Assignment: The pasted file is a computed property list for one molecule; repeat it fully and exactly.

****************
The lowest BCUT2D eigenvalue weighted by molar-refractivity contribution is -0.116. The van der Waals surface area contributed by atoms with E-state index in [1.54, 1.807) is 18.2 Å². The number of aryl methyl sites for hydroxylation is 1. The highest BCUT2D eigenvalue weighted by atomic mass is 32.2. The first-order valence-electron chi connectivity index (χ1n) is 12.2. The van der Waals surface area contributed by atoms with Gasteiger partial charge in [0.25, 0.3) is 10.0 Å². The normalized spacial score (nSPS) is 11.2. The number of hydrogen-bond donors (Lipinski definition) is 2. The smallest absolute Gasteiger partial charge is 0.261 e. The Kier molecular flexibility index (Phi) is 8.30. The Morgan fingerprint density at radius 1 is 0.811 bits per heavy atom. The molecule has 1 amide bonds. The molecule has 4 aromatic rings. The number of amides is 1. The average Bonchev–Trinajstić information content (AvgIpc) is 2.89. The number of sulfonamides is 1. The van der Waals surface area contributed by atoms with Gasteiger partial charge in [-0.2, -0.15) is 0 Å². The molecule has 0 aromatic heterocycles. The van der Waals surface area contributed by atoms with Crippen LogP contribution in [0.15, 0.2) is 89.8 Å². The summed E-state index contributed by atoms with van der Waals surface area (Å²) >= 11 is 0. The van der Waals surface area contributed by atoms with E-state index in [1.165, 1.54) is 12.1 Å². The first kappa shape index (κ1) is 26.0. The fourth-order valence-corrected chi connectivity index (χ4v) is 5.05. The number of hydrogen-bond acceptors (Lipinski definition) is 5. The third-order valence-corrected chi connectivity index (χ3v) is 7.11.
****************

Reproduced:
The lowest BCUT2D eigenvalue weighted by molar-refractivity contribution is -0.116. The van der Waals surface area contributed by atoms with E-state index in [1.54, 1.807) is 18.2 Å². The number of aryl methyl sites for hydroxylation is 1. The highest BCUT2D eigenvalue weighted by atomic mass is 32.2. The first-order valence-electron chi connectivity index (χ1n) is 12.2. The van der Waals surface area contributed by atoms with Gasteiger partial charge in [0.25, 0.3) is 10.0 Å². The normalized spacial score (nSPS) is 11.2. The number of hydrogen-bond donors (Lipinski definition) is 2. The smallest absolute Gasteiger partial charge is 0.261 e. The Kier molecular flexibility index (Phi) is 8.30. The Morgan fingerprint density at radius 1 is 0.811 bits per heavy atom. The molecule has 1 amide bonds. The molecule has 4 aromatic rings. The number of amides is 1. The average Bonchev–Trinajstić information content (AvgIpc) is 2.89. The number of sulfonamides is 1. The van der Waals surface area contributed by atoms with Gasteiger partial charge in [-0.2, -0.15) is 0 Å². The molecule has 0 aromatic heterocycles. The van der Waals surface area contributed by atoms with Crippen LogP contribution in [0.15, 0.2) is 89.8 Å². The summed E-state index contributed by atoms with van der Waals surface area (Å²) >= 11 is 0. The van der Waals surface area contributed by atoms with E-state index in [1.165, 1.54) is 12.1 Å². The first kappa shape index (κ1) is 26.0. The fourth-order valence-corrected chi connectivity index (χ4v) is 5.05. The number of hydrogen-bond acceptors (Lipinski definition) is 5. The third-order valence-corrected chi connectivity index (χ3v) is 7.11.